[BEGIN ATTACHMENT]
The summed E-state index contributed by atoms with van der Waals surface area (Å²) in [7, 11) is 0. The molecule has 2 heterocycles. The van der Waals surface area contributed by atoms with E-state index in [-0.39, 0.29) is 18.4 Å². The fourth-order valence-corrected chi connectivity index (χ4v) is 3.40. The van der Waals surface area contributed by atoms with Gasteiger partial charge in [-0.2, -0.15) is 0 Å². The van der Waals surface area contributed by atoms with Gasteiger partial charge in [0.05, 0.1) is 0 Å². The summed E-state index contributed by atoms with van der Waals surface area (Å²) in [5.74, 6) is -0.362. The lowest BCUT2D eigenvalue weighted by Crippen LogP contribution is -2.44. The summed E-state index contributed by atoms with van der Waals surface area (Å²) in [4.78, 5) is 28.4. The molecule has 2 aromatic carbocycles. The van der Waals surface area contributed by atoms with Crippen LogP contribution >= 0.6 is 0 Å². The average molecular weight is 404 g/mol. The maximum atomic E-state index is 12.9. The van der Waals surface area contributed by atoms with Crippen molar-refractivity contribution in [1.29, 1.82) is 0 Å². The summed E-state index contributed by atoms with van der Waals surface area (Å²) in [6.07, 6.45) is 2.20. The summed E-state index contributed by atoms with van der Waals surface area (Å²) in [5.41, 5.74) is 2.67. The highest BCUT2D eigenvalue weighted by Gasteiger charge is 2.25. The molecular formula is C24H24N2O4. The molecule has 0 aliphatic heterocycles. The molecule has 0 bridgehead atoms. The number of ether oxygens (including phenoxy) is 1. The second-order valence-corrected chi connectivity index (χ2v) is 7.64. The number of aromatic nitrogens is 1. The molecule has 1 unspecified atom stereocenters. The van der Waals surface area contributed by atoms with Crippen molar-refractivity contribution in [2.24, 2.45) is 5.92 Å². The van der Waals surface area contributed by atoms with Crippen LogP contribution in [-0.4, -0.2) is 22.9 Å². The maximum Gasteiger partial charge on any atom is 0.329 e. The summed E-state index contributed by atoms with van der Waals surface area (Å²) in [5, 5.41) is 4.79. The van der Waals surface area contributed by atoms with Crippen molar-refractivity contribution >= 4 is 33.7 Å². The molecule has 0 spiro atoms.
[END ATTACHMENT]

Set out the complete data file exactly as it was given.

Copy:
The summed E-state index contributed by atoms with van der Waals surface area (Å²) in [7, 11) is 0. The molecule has 2 heterocycles. The van der Waals surface area contributed by atoms with E-state index in [-0.39, 0.29) is 18.4 Å². The fourth-order valence-corrected chi connectivity index (χ4v) is 3.40. The van der Waals surface area contributed by atoms with Gasteiger partial charge in [-0.2, -0.15) is 0 Å². The van der Waals surface area contributed by atoms with Gasteiger partial charge in [0.05, 0.1) is 0 Å². The summed E-state index contributed by atoms with van der Waals surface area (Å²) in [5.74, 6) is -0.362. The lowest BCUT2D eigenvalue weighted by Crippen LogP contribution is -2.44. The summed E-state index contributed by atoms with van der Waals surface area (Å²) in [4.78, 5) is 28.4. The molecule has 2 aromatic carbocycles. The van der Waals surface area contributed by atoms with Crippen LogP contribution >= 0.6 is 0 Å². The average molecular weight is 404 g/mol. The maximum atomic E-state index is 12.9. The van der Waals surface area contributed by atoms with Crippen molar-refractivity contribution in [1.29, 1.82) is 0 Å². The summed E-state index contributed by atoms with van der Waals surface area (Å²) in [6.07, 6.45) is 2.20. The summed E-state index contributed by atoms with van der Waals surface area (Å²) in [5.41, 5.74) is 2.67. The highest BCUT2D eigenvalue weighted by Gasteiger charge is 2.25. The molecular formula is C24H24N2O4. The molecule has 0 aliphatic heterocycles. The molecule has 0 bridgehead atoms. The number of ether oxygens (including phenoxy) is 1. The second-order valence-corrected chi connectivity index (χ2v) is 7.64. The number of aromatic nitrogens is 1. The molecule has 1 unspecified atom stereocenters. The van der Waals surface area contributed by atoms with Crippen molar-refractivity contribution in [2.24, 2.45) is 5.92 Å². The van der Waals surface area contributed by atoms with Crippen LogP contribution in [-0.4, -0.2) is 22.9 Å². The maximum Gasteiger partial charge on any atom is 0.329 e. The summed E-state index contributed by atoms with van der Waals surface area (Å²) in [5, 5.41) is 4.79. The van der Waals surface area contributed by atoms with Crippen molar-refractivity contribution >= 4 is 33.7 Å². The molecule has 0 spiro atoms.